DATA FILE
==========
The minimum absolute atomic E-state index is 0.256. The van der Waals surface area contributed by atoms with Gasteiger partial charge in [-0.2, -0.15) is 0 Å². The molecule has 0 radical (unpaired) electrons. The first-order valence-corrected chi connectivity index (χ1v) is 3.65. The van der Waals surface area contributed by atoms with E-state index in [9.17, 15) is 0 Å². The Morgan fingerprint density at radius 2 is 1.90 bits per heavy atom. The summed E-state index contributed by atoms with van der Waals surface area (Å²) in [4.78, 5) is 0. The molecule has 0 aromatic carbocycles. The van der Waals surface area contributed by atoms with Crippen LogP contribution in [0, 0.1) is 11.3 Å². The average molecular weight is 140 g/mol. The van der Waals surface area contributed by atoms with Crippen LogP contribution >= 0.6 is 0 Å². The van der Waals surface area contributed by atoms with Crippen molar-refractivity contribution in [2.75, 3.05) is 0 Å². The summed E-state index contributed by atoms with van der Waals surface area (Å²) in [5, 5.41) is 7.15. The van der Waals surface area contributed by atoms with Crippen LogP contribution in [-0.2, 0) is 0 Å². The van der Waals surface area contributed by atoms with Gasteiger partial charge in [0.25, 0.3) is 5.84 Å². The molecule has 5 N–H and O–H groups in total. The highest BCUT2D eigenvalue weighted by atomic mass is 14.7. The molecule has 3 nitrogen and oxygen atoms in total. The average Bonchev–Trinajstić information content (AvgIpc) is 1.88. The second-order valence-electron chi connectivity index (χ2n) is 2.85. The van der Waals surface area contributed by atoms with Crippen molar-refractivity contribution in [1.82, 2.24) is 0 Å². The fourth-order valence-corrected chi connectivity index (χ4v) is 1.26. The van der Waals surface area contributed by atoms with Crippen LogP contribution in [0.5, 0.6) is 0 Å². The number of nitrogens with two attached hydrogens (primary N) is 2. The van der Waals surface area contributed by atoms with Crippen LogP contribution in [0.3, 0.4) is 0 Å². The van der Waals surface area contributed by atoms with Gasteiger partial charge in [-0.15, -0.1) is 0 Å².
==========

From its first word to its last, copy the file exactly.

The minimum absolute atomic E-state index is 0.256. The van der Waals surface area contributed by atoms with Gasteiger partial charge in [-0.2, -0.15) is 0 Å². The molecule has 0 radical (unpaired) electrons. The first-order valence-corrected chi connectivity index (χ1v) is 3.65. The van der Waals surface area contributed by atoms with E-state index in [9.17, 15) is 0 Å². The Morgan fingerprint density at radius 2 is 1.90 bits per heavy atom. The summed E-state index contributed by atoms with van der Waals surface area (Å²) in [4.78, 5) is 0. The molecule has 0 aromatic carbocycles. The van der Waals surface area contributed by atoms with Crippen LogP contribution in [0, 0.1) is 11.3 Å². The average molecular weight is 140 g/mol. The van der Waals surface area contributed by atoms with Crippen LogP contribution >= 0.6 is 0 Å². The van der Waals surface area contributed by atoms with Crippen molar-refractivity contribution in [2.75, 3.05) is 0 Å². The summed E-state index contributed by atoms with van der Waals surface area (Å²) in [5, 5.41) is 7.15. The van der Waals surface area contributed by atoms with Crippen LogP contribution in [-0.2, 0) is 0 Å². The van der Waals surface area contributed by atoms with Gasteiger partial charge in [0.25, 0.3) is 5.84 Å². The molecule has 5 N–H and O–H groups in total. The highest BCUT2D eigenvalue weighted by atomic mass is 14.7. The molecule has 3 nitrogen and oxygen atoms in total. The average Bonchev–Trinajstić information content (AvgIpc) is 1.88. The second-order valence-electron chi connectivity index (χ2n) is 2.85. The van der Waals surface area contributed by atoms with Crippen molar-refractivity contribution in [1.82, 2.24) is 0 Å². The fourth-order valence-corrected chi connectivity index (χ4v) is 1.26. The van der Waals surface area contributed by atoms with Crippen LogP contribution in [0.5, 0.6) is 0 Å². The number of nitrogens with two attached hydrogens (primary N) is 2. The van der Waals surface area contributed by atoms with Crippen LogP contribution in [0.3, 0.4) is 0 Å². The van der Waals surface area contributed by atoms with Gasteiger partial charge in [-0.15, -0.1) is 0 Å².